Measure: Measure progress in the quality of the information you gather, the connections you make and the conversations you have – not in the number of followers you accrue. Ultimately,
as your presence grows, your dexterity with social media will also develop, and you’ll develop an audience that becomes more than a professional network or source of information – it will become an invaluable personal asset and important competency that will add an important dimension to your credentials.

Saturday, 24 January 2015

Scaling Social Globally: Best Practices for Engaging With an International Audience

This week I moderated another Social Media Today webinar as part of their Best Thinker webinar series, this time on the topic of: Scaling Social Globally: Best Practices for Engaging with an International Audience. This webinar was sponsored by Act-On Software and featured Mike Stenberg (@stenmic), Global Vice President of Digital Marketing for Siemens, and Andrew Ashton (@AndrewLAshton) Social Media Analyst at Yum! Brands. We discussed the best practices in scaling a social media team and content on a global basis.

Here are 3 of the key take-aways:

  1. Team structure matters – Andrew talked about an approach he called the Dandelion approach: having a central team that can provide training and social media tools to more distributed teams that can engage on a local level.
  2. Roll out a common set of tools – Both Mike and Andrew talked about having one tool -- like BrandWatch or Netbase, respectively -- to give them one version of the trust across all markets. In Mike’s case, he has 160 markets to evaluate, while Andrew has 120. Strong translation capabilities and sentiment scoring were also mentioned as key features.
  3. Make it feel like one social team globally – Both Mike and Andrew also highlighted that while it’s important to have the local teams engage in a dialog with clients, they also felt you needed tools like Yammer internally to help coordinate efforts and answer questions in real time coming from the local teams.
To get a copy of the slides or listen to the replay, please click here. You can also scan the highlights of this webinar on Twitter by reading the following Storify: 

Friday, 23 January 2015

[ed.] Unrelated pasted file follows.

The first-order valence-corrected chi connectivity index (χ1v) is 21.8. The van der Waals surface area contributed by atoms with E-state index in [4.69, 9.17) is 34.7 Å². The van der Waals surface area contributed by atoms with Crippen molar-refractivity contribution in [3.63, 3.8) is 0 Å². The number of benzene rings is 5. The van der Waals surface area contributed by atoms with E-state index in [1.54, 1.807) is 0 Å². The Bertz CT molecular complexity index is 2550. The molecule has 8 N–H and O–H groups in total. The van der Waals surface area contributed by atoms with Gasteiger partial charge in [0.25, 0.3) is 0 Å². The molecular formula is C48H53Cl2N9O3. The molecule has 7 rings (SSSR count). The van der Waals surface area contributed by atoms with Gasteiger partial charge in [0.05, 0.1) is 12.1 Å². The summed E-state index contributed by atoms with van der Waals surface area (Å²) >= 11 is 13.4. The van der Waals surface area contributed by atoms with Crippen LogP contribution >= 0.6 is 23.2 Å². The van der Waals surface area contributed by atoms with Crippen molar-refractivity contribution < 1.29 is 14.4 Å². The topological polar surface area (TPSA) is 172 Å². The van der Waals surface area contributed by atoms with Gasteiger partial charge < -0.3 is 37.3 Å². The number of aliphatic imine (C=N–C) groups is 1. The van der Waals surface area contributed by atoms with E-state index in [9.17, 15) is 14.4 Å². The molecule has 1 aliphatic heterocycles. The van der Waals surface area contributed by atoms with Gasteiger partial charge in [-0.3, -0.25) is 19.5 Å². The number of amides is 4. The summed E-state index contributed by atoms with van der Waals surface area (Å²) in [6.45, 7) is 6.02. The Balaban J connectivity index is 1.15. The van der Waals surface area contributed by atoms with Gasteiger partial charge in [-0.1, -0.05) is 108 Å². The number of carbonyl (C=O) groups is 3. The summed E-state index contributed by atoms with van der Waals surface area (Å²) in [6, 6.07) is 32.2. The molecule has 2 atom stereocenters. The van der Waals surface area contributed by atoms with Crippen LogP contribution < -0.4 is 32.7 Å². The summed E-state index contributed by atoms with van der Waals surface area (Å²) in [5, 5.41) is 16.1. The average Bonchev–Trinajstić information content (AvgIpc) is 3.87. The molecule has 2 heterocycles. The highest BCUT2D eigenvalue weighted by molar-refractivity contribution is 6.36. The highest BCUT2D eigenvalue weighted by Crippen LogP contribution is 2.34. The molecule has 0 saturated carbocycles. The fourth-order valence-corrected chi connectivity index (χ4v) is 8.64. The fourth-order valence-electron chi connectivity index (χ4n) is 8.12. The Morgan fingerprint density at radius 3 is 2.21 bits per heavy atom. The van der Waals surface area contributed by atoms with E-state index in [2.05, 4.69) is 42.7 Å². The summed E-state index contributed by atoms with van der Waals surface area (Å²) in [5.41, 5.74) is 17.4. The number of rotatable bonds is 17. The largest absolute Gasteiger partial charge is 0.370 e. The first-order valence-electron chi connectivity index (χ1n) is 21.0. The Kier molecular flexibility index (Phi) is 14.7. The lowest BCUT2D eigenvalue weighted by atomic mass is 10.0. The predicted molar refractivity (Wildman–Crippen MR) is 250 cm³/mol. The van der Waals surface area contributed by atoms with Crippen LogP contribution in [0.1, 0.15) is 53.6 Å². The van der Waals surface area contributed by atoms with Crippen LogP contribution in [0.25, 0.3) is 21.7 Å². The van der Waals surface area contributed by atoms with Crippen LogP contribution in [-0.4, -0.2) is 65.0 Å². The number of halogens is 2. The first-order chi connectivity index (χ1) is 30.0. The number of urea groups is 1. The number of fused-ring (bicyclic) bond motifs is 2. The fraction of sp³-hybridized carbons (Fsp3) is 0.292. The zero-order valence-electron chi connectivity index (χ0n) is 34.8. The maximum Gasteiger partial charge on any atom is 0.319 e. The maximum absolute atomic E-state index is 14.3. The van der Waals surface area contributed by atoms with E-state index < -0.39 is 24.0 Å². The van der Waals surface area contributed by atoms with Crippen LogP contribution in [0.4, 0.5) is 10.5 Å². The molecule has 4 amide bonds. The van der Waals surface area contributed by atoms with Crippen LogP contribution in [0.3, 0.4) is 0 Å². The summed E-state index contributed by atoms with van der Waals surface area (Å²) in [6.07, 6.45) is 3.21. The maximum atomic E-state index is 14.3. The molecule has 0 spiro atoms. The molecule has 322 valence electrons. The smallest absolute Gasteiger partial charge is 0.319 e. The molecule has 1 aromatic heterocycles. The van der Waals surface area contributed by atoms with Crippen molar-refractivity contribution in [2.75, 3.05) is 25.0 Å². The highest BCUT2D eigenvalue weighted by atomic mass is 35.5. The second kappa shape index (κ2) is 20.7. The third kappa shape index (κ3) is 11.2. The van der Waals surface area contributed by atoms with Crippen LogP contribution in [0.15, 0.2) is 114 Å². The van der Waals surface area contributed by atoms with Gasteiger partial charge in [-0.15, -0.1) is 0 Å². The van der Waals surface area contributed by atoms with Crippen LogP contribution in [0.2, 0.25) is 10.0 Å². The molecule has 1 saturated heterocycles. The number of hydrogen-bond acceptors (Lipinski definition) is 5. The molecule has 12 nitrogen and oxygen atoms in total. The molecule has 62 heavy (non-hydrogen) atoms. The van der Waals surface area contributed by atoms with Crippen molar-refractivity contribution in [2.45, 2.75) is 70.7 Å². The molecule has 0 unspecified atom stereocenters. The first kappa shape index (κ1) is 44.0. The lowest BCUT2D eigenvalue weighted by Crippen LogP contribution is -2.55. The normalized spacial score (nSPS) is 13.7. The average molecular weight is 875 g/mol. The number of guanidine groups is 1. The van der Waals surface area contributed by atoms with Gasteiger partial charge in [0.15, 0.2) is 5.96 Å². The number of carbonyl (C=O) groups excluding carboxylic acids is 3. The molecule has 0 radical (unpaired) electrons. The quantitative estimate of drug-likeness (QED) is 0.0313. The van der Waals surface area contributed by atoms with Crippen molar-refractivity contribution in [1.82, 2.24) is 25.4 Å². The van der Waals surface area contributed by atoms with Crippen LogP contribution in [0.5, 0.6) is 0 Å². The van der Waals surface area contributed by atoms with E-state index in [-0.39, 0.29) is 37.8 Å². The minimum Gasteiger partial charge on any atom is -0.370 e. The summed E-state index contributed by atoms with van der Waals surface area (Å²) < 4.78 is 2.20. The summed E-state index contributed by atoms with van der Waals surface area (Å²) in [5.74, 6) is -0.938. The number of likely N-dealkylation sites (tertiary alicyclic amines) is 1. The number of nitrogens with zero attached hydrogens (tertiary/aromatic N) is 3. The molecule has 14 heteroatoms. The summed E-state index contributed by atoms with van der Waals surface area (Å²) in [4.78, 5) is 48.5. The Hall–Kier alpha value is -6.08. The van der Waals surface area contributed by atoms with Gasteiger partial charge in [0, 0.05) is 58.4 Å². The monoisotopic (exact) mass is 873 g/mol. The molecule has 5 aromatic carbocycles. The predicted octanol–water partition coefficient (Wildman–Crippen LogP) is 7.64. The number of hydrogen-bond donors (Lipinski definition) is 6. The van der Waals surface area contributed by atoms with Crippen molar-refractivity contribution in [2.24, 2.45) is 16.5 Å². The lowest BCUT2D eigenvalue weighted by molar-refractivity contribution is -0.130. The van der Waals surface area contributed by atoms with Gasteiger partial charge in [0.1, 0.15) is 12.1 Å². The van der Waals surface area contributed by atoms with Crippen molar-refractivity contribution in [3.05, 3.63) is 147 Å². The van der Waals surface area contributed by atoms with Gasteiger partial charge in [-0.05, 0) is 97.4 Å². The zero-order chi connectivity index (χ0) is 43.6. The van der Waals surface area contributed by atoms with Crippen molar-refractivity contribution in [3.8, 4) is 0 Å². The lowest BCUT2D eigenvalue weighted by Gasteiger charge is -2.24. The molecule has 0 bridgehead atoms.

How to generate leads with a focused social media campaign

Landing pages make all the difference

If you’re like most real estate agents, chances are you have at least started to build a presence online. More and more agents understand the need to have a website or blog — it is your virtual storefront.
More than half of homebuyers start their home search online. It’s clearly important to have a website (storefront) for customers to enter and browse (figuratively speaking). Your website or blog helps you capture natural traffic, i.e., people looking for an address, a neighborhood, a golf course home, and so on. The concept is similar to consumers seeing an intriguing new store in a favorite shopping center, then going inside. They may browse around, find something they enjoy, and give you their information or make a purchase.
You’ve heard the saying “location is everything” — and it really is, but what if you’re not getting that natural traffic?
If business isn’t pouring in, then it’s time to start advertising. In order to make the highest return on investment, you want your advertising to be as targeted as possible. You should target not only the demographic but also the service you are promoting.
Human beings are a lot more likely to make purchasing decisions or give out personal information when they are not overwhelmed by a large number of choices and when you make the process easy for them.
Don’t confuse your prospects
Recently, a colleague of mine saw a limited-time offer in a Facebook ad and was intrigued. She saw that season passes were 40 percent off at a local ski resort, and she thought she’d found El Dorado.
Sadly, this is where the ad took her.
Landing on this page after clicking a Facebook ad for 40 percent off a season pass leads to a broken heart. Cold, lost and alone. There’s not a single hint of a season pass here, just a bunch of distractions.
You can’t expect a prospect to behave how you’d like if you send them to a page that doesn’t acknowledge where they came from or what they hope to do.